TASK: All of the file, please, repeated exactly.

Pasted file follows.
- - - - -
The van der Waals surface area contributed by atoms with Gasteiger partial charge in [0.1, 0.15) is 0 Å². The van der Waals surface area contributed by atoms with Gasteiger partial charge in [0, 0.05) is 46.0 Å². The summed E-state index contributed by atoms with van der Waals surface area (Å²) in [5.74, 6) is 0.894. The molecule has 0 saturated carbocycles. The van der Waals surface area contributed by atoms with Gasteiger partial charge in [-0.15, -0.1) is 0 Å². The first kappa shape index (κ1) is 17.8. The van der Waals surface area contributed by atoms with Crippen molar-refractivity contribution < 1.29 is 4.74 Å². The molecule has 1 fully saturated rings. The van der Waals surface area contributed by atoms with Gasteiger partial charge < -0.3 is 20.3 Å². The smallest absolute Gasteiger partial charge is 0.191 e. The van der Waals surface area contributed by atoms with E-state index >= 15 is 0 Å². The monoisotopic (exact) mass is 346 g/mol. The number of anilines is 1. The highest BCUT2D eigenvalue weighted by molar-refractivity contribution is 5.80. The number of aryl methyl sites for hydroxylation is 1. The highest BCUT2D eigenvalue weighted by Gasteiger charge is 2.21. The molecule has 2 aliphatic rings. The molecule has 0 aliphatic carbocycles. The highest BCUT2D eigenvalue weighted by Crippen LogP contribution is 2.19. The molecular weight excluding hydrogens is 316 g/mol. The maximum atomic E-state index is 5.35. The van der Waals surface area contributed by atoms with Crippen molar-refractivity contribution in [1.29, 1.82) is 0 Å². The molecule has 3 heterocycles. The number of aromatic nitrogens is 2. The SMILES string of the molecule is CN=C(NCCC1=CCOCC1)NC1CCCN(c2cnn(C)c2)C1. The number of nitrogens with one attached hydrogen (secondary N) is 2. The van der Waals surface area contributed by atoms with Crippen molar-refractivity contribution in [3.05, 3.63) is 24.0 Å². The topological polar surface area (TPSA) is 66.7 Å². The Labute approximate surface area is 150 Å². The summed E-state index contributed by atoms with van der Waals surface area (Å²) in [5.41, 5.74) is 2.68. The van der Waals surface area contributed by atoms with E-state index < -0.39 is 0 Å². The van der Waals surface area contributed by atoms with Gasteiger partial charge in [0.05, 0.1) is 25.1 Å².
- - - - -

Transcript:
The van der Waals surface area contributed by atoms with Gasteiger partial charge in [0.1, 0.15) is 0 Å². The van der Waals surface area contributed by atoms with Gasteiger partial charge in [0, 0.05) is 46.0 Å². The summed E-state index contributed by atoms with van der Waals surface area (Å²) in [5.74, 6) is 0.894. The molecule has 0 saturated carbocycles. The van der Waals surface area contributed by atoms with Gasteiger partial charge in [-0.15, -0.1) is 0 Å². The first kappa shape index (κ1) is 17.8. The van der Waals surface area contributed by atoms with Crippen molar-refractivity contribution < 1.29 is 4.74 Å². The molecule has 1 fully saturated rings. The van der Waals surface area contributed by atoms with Gasteiger partial charge < -0.3 is 20.3 Å². The smallest absolute Gasteiger partial charge is 0.191 e. The van der Waals surface area contributed by atoms with E-state index >= 15 is 0 Å². The monoisotopic (exact) mass is 346 g/mol. The number of anilines is 1. The highest BCUT2D eigenvalue weighted by molar-refractivity contribution is 5.80. The number of aryl methyl sites for hydroxylation is 1. The highest BCUT2D eigenvalue weighted by Gasteiger charge is 2.21. The molecule has 2 aliphatic rings. The molecule has 0 aliphatic carbocycles. The highest BCUT2D eigenvalue weighted by Crippen LogP contribution is 2.19. The molecular weight excluding hydrogens is 316 g/mol. The maximum atomic E-state index is 5.35. The van der Waals surface area contributed by atoms with Crippen molar-refractivity contribution in [1.29, 1.82) is 0 Å². The molecule has 3 heterocycles. The number of aromatic nitrogens is 2. The SMILES string of the molecule is CN=C(NCCC1=CCOCC1)NC1CCCN(c2cnn(C)c2)C1. The number of nitrogens with one attached hydrogen (secondary N) is 2. The van der Waals surface area contributed by atoms with Crippen molar-refractivity contribution in [3.05, 3.63) is 24.0 Å². The topological polar surface area (TPSA) is 66.7 Å². The Labute approximate surface area is 150 Å². The summed E-state index contributed by atoms with van der Waals surface area (Å²) in [5.41, 5.74) is 2.68. The van der Waals surface area contributed by atoms with E-state index < -0.39 is 0 Å². The van der Waals surface area contributed by atoms with Gasteiger partial charge in [0.05, 0.1) is 25.1 Å².